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 CNS Story:

BISHOPS-POLITICS Jun-18-2004 (640 words) xxxn

Bishops warn politicians who consistently back legal abortion

By Jerry Filteau
Catholic News Service

WASHINGTON (CNS) -- Politicians who act "consistently to support abortion on demand" risk "cooperating in evil and sinning against the common good," the U.S. Catholic bishops said in a statement released in Washington late June 18.

"Those who formulate the law" are obliged in conscience "to work toward correcting morally defective laws," they said in a 1,000-word statement titled "Catholics in Political Life."

"The killing of an unborn child is always intrinsically evil. ... To make such intrinsically evil actions legal is itself wrong," they said.

Noting that "the question has been raised" whether it is necessary to deny Communion to Catholics in public life who support abortion on demand, the bishops said that "all must examine their consciences" about their worthiness to receive Communion, including with regard to "fidelity to the moral teaching of the church in personal and public life."

They added that "given the wide range of circumstances involved in arriving at a prudential judgment" in that matter, the bishops "recognize that such decisions rest with the individual bishop in accord with established canonical and pastoral principles."

"Bishops can legitimately make different judgments on the most prudent course of pastoral action" in confronting individual cases, they said, but the bishops share an "unequivocal commitment to protect human life and dignity."

They urged Catholics in public life to protect the unborn and oppose legal abortion "lest they be guilty of cooperating in evil" -- which in Catholic teaching is itself sinful.

They said they would counsel Catholic politicians who consistently work against restrictions on abortion that their support for abortion on demand "risks making them cooperators in evil in a public manner."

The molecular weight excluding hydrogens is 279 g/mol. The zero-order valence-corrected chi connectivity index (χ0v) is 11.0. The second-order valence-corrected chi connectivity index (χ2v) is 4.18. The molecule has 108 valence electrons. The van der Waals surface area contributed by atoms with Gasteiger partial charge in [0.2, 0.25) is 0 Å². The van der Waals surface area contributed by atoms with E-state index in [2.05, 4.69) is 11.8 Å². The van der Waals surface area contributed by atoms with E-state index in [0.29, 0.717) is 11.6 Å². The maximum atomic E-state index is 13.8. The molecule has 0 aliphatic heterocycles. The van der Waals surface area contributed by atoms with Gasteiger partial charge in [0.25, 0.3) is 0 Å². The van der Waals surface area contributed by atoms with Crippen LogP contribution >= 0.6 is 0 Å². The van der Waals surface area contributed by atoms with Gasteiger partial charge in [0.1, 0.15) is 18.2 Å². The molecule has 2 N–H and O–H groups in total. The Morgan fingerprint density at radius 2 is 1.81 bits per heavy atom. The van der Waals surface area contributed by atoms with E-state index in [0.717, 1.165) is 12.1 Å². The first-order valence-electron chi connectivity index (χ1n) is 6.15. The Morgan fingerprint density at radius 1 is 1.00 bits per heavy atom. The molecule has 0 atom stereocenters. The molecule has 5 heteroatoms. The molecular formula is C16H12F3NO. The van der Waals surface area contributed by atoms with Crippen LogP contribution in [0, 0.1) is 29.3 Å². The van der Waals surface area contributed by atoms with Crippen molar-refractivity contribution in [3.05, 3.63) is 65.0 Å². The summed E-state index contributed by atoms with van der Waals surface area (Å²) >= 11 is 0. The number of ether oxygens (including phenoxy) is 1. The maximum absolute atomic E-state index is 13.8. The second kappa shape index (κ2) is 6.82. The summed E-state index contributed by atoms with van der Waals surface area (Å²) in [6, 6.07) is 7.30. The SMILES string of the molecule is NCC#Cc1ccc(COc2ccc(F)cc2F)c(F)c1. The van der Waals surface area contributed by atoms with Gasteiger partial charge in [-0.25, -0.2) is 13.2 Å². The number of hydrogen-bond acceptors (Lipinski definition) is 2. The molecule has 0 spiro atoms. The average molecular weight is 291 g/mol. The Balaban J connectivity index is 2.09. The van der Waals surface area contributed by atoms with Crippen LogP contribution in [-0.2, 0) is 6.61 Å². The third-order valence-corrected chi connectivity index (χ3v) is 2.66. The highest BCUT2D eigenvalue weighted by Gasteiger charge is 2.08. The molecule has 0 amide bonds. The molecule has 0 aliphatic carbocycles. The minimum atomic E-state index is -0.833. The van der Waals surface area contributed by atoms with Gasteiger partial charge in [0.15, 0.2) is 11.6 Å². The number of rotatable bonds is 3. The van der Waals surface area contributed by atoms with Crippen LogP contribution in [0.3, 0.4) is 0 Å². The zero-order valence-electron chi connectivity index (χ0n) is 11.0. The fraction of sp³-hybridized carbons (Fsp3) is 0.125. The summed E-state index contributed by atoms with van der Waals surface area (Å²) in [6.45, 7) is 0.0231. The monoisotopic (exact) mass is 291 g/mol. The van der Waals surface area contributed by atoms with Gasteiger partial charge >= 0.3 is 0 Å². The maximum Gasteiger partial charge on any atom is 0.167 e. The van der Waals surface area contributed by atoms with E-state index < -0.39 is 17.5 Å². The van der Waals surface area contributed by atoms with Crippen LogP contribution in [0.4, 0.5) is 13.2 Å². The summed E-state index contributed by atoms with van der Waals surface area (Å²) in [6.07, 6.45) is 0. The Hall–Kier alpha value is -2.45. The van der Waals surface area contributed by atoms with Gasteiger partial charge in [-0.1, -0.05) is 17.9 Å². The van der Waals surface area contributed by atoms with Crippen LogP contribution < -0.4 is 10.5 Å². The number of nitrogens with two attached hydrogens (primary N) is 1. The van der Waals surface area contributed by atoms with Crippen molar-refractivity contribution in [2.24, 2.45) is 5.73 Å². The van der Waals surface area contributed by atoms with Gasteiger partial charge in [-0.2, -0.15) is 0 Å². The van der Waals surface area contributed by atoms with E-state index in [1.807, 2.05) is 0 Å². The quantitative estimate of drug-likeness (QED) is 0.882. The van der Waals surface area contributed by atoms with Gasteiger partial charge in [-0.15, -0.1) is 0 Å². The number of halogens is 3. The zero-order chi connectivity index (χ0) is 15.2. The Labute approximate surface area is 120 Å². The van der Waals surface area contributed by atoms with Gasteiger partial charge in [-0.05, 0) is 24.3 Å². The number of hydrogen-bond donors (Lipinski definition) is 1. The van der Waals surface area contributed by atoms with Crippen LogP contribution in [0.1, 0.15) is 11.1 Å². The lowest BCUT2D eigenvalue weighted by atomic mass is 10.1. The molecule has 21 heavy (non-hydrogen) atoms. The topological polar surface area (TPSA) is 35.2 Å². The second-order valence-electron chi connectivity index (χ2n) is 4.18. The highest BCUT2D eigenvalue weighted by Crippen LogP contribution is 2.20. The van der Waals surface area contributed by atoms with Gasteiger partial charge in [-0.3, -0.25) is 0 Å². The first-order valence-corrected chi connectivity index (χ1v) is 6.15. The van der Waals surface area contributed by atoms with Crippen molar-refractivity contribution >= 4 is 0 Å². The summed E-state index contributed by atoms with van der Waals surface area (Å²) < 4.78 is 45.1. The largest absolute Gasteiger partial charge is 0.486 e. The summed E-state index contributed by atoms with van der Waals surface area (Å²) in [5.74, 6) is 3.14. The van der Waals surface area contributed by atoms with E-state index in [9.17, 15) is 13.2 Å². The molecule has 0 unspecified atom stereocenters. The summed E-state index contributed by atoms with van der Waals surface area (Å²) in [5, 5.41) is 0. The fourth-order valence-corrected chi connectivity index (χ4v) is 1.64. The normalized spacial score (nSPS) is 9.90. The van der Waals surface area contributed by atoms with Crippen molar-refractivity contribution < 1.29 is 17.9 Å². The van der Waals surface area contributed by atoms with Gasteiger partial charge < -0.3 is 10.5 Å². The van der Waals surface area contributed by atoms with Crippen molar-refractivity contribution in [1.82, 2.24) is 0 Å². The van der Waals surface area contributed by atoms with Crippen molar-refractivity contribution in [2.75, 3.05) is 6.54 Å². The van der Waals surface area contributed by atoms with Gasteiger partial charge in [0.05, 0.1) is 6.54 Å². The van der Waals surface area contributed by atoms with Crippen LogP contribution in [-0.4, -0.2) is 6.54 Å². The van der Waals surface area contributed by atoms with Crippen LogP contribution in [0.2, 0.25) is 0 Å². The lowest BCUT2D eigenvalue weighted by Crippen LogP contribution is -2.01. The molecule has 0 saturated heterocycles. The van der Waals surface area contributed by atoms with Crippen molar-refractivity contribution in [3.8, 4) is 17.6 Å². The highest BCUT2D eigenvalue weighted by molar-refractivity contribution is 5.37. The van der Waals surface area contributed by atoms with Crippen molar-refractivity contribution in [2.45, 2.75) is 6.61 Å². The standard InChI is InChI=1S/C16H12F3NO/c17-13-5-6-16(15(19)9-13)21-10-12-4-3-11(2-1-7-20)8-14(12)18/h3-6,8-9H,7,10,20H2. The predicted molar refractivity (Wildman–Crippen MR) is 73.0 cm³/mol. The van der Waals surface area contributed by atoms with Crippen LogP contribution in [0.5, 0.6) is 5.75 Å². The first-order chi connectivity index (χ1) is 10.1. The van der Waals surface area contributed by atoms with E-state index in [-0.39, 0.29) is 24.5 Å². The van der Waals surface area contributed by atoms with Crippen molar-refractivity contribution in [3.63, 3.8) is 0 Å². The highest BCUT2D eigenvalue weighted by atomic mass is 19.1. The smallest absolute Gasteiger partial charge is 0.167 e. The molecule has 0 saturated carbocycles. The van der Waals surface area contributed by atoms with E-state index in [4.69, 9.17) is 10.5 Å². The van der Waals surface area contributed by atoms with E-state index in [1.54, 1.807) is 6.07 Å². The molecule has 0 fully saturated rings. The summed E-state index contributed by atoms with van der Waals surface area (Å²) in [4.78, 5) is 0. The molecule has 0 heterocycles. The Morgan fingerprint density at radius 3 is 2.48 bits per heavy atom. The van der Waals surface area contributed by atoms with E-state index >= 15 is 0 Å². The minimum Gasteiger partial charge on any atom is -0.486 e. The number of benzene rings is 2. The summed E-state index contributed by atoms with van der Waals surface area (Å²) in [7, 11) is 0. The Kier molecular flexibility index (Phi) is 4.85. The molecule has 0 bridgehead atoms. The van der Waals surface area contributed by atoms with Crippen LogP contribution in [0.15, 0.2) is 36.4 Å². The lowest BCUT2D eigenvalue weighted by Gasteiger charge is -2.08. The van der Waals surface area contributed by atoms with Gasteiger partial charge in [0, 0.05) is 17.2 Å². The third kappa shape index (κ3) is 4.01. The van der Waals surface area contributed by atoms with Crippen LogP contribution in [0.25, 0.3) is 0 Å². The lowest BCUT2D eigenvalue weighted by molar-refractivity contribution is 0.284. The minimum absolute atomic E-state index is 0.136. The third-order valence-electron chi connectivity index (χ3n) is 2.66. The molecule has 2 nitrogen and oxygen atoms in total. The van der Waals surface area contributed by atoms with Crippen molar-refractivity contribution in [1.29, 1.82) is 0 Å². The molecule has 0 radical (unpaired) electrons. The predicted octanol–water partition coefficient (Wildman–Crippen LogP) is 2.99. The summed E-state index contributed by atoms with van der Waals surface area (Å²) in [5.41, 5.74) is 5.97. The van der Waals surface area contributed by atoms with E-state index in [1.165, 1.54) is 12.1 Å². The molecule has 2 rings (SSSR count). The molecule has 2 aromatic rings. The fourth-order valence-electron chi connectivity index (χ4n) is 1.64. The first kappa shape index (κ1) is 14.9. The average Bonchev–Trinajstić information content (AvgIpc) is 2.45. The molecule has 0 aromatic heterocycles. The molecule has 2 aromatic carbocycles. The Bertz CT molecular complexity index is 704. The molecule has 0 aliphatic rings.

The statement was adopted by a vote of 183-6 during the special assembly of the U.S. Conference of Catholic Bishops held June 14-19 in Englewood, Colo., a Denver suburb.

It was issued following an extensive interim report to the bishops by their Task Force on Catholic Bishops and Catholic Politicians, formed last November and headed by Cardinal Theodore E. McCarrick of Washington.

The statement said respect for the Eucharist "demands that it be received worthily and that it be seen as the source for our common mission in the world."

They cited the First Letter to the Corinthians, in which St. Paul warns that "whoever, therefore, eats the bread or drinks the cup of the Lord in an unworthy manner will be guilty of profaning the body and blood of the Lord."

Noting "the polarizing tendencies of election-year politics," they warned against misusing Catholic teaching and sacramental practice "for political ends."

Reflecting on the church's role in promoting public policies that respect human life and dignity, they said there is a need "to continue to teach clearly" and bring Catholic leaders to an "unequivocal commitment" to full legal protection of human life at every stage.

They said there is a need to do more "to persuade all people that human life is precious and human dignity must be defended." They invited political leaders as well as others to take initiatives in that area.

They called on all Catholics "to act in support of these principles and policies in public life."


On release of the statement Cardinal McCarrick said, "It reflects the bishop's role as teacher, pastor and center of unity. We address the moral issues that our society faces without endorsing parties or candidates."

Cardinal McCarrick noted that last fall the bishops' Administrative Committee "outlined the principles for moral participation in political life and described the USCCB positions on numerous issues" in their quadrennial election-year statement on political responsibility. That statement, titled "Faithful Citizenship: A Catholic Call to Political Responsibility," and the new statement, "Catholics in Political Life," are available on the Internet at www.usccb.org.

END


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